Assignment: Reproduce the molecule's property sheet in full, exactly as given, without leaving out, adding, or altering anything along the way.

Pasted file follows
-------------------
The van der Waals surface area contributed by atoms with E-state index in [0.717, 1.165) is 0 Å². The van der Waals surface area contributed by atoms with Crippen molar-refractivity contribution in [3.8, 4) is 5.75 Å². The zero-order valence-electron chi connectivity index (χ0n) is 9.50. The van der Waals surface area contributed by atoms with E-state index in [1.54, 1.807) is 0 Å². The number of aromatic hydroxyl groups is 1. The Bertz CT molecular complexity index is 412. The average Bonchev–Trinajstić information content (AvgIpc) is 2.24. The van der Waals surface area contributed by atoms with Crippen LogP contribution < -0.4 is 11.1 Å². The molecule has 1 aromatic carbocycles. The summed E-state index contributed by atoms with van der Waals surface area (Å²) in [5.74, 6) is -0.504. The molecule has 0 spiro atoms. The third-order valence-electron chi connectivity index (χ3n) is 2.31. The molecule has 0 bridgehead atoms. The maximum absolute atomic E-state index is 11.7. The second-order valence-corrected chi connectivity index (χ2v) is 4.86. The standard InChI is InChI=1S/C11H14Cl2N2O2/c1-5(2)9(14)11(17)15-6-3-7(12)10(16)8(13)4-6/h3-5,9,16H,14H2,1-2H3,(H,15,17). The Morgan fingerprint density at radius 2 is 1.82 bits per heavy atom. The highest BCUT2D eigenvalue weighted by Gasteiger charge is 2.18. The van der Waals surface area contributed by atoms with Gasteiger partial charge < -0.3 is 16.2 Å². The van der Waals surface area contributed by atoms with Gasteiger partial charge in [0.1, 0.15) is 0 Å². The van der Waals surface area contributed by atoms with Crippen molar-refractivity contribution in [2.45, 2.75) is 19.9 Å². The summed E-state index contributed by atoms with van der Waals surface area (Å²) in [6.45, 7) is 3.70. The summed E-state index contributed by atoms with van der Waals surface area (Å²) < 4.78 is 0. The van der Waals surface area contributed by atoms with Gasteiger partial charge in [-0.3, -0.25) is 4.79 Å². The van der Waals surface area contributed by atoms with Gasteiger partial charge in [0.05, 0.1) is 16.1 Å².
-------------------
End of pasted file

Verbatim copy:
The van der Waals surface area contributed by atoms with E-state index in [0.717, 1.165) is 0 Å². The van der Waals surface area contributed by atoms with Crippen molar-refractivity contribution in [3.8, 4) is 5.75 Å². The zero-order valence-electron chi connectivity index (χ0n) is 9.50. The van der Waals surface area contributed by atoms with E-state index in [1.54, 1.807) is 0 Å². The number of aromatic hydroxyl groups is 1. The Bertz CT molecular complexity index is 412. The average Bonchev–Trinajstić information content (AvgIpc) is 2.24. The van der Waals surface area contributed by atoms with Crippen LogP contribution < -0.4 is 11.1 Å². The molecule has 1 aromatic carbocycles. The summed E-state index contributed by atoms with van der Waals surface area (Å²) in [5.74, 6) is -0.504. The molecule has 0 spiro atoms. The third-order valence-electron chi connectivity index (χ3n) is 2.31. The molecule has 0 bridgehead atoms. The maximum absolute atomic E-state index is 11.7. The second-order valence-corrected chi connectivity index (χ2v) is 4.86. The standard InChI is InChI=1S/C11H14Cl2N2O2/c1-5(2)9(14)11(17)15-6-3-7(12)10(16)8(13)4-6/h3-5,9,16H,14H2,1-2H3,(H,15,17). The Morgan fingerprint density at radius 2 is 1.82 bits per heavy atom. The highest BCUT2D eigenvalue weighted by Gasteiger charge is 2.18. The van der Waals surface area contributed by atoms with Gasteiger partial charge < -0.3 is 16.2 Å². The van der Waals surface area contributed by atoms with Gasteiger partial charge in [0.1, 0.15) is 0 Å². The van der Waals surface area contributed by atoms with Crippen molar-refractivity contribution in [2.45, 2.75) is 19.9 Å². The summed E-state index contributed by atoms with van der Waals surface area (Å²) in [6.45, 7) is 3.70. The summed E-state index contributed by atoms with van der Waals surface area (Å²) < 4.78 is 0. The van der Waals surface area contributed by atoms with Gasteiger partial charge in [-0.3, -0.25) is 4.79 Å². The van der Waals surface area contributed by atoms with Gasteiger partial charge in [0.05, 0.1) is 16.1 Å².